Monday, November 22, 2010

November 11. Savannah, Georgia. Fort Jackson.

During his term of office President Thomas Jefferson authorized the construction of a national defense system of fortifications to defend the new nation. For Jackson was among those forts to be built. In 1808. Fort Jackson was started as a brick fortification. The fort was constructed over an old earthen batter from the Revolutionary War which had been called "Mud Fort." This was a time of international unrest and threats to our your country's independence were commonplace. War with France or Great Britain seemed likely. Four years later the United States engaged with Great Britain again in the War of 1812. During this time, local militia units, as well as Federal troops saw active duty at Fort Jackson. Upon the firing on Fort Sumter on April 12, 1861, the American Civil War began. For Jackson served as the headquarters for the Savannah River defenses for the Confederacy.
British Military Force Threatens the United States In the early years of the 19th century, the United States was a fledgling nation with a population of 7,700,000, a standing army of 6700, and a navy of only 12 ships. The Americans were vastly outnumbered by the major world powers of the time, France with an army of well over 600,000 and Great Britain with a navy of nearly 600 ships. Presidents Washington, Adams, and Jefferson had pursued neutral policies making every effort to avoid becoming embroiled in the world wide conflict between Great Britain and France. Following several events which threatened to bring the United States into this war, President Jefferson authorized the construction of forts and ships in 1807. One spot selected to be fortified was wharf lot 12 at Five Fathom Hole on the Savannah River. This fortification was to become Fort James Jackson.
Captain William McRee: Supervising Engineer In the spring of 1808, Captain William McRee, a member of the United States Army Engineer Department began supervising the construction of Fort Jackson. The work force consisted of hired laborers and leased slaves.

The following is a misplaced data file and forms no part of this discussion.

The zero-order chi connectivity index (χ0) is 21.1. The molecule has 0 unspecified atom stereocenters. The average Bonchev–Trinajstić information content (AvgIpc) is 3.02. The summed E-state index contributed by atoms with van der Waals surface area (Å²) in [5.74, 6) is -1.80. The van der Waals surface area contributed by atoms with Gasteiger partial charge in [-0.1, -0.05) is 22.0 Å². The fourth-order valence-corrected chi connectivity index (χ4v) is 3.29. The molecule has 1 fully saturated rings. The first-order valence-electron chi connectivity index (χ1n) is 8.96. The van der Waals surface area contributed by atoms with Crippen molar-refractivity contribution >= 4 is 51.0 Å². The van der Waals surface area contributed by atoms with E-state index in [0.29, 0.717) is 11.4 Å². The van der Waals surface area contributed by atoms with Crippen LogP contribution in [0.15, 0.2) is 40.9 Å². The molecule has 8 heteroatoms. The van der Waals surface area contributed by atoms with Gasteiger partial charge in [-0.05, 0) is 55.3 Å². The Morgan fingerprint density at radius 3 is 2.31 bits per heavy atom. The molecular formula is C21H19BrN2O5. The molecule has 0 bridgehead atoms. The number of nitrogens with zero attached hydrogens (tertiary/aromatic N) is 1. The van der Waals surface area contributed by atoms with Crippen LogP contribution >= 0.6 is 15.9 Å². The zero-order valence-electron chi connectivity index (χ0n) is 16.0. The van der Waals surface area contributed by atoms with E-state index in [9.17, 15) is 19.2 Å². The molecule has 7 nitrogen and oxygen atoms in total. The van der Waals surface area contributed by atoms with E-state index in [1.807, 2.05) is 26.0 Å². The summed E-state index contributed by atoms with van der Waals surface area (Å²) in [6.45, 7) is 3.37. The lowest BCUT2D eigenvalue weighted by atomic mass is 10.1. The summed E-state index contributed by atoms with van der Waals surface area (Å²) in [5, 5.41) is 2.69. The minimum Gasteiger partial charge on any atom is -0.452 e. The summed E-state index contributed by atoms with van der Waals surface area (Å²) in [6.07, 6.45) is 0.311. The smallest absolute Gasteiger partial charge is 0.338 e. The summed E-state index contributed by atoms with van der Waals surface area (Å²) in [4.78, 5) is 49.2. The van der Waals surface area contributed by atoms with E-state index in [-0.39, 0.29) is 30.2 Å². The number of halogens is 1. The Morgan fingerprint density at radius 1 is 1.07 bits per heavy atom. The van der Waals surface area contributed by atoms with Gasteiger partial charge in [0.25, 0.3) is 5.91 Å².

McRee was born in 1787 in Wilmington, North Carolina. At the age of 15, McRee decided on a military career and enrolled at West Point. After two years, he graduated second in his class of three cadets and was commissioned a second lieutenant in the Army Engineer Department. McRee was only 21 years old when he started construction of Fort Jackson. Except for a brief absence in 1811, he continued this work until his transfer in October of 1812. After his reassignment, he was still consulted by his successor regarding the Fort's construction. McRee served with distinction during the War of 1812 on the Canadian border. After the war, he resigned his commission in 1819 and spent the resst of his life as a government surveyor. Williams McRee died on May 15, 1833.
Garrison of Fort Jackson Starting in the Summer of 1812, Fort Jackson was garrisoned by various units of the United States Army and Georgia Militia. These troops included the 8th US Infantry, 4th US Artillery, and the Chatham Artillery.
Republican Blues During the early months of the Civil War, Fort Jackson's Garrison was composed of local militia units which served rotating tours of duty at the fort. One of these units was the Republican blues commanded by John Wayne Anderson. The Blues were first organized in 1808 and had previously served at Fort Jackson during the War of 1812. The Blues, typical of Savannah's old military units, were a fraternal social organization as well as a well-trained military unit. Their Civil War service at Fort Jackson began when they were transferred from nearby Wassau Island on November 12, 1861. Their tour of duty at Fort Jackson ended on August 20, 1862.

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